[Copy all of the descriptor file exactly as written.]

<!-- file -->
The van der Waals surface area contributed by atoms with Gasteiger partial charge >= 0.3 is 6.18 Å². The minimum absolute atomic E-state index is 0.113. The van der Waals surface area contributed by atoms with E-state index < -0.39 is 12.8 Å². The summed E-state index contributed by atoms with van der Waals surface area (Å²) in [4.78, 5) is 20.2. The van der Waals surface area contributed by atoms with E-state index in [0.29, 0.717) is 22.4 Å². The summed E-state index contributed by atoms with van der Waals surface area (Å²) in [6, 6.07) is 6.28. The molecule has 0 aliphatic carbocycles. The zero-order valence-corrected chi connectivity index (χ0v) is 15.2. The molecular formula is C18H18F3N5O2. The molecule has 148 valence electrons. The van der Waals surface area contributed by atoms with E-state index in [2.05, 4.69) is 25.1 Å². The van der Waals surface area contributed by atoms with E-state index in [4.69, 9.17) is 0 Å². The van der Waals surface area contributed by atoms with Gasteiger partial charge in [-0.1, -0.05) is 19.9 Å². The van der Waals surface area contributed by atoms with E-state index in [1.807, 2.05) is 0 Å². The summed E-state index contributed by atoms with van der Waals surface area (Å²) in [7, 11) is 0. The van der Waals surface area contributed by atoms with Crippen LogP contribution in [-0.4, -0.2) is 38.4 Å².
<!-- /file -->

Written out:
The van der Waals surface area contributed by atoms with Gasteiger partial charge >= 0.3 is 6.18 Å². The minimum absolute atomic E-state index is 0.113. The van der Waals surface area contributed by atoms with E-state index < -0.39 is 12.8 Å². The summed E-state index contributed by atoms with van der Waals surface area (Å²) in [4.78, 5) is 20.2. The van der Waals surface area contributed by atoms with E-state index in [0.29, 0.717) is 22.4 Å². The summed E-state index contributed by atoms with van der Waals surface area (Å²) in [6, 6.07) is 6.28. The molecule has 0 aliphatic carbocycles. The zero-order valence-corrected chi connectivity index (χ0v) is 15.2. The molecular formula is C18H18F3N5O2. The molecule has 148 valence electrons. The van der Waals surface area contributed by atoms with E-state index in [2.05, 4.69) is 25.1 Å². The van der Waals surface area contributed by atoms with E-state index in [4.69, 9.17) is 0 Å². The van der Waals surface area contributed by atoms with Gasteiger partial charge in [-0.1, -0.05) is 19.9 Å². The van der Waals surface area contributed by atoms with E-state index in [1.807, 2.05) is 0 Å². The summed E-state index contributed by atoms with van der Waals surface area (Å²) in [7, 11) is 0. The van der Waals surface area contributed by atoms with Crippen LogP contribution in [-0.4, -0.2) is 38.4 Å².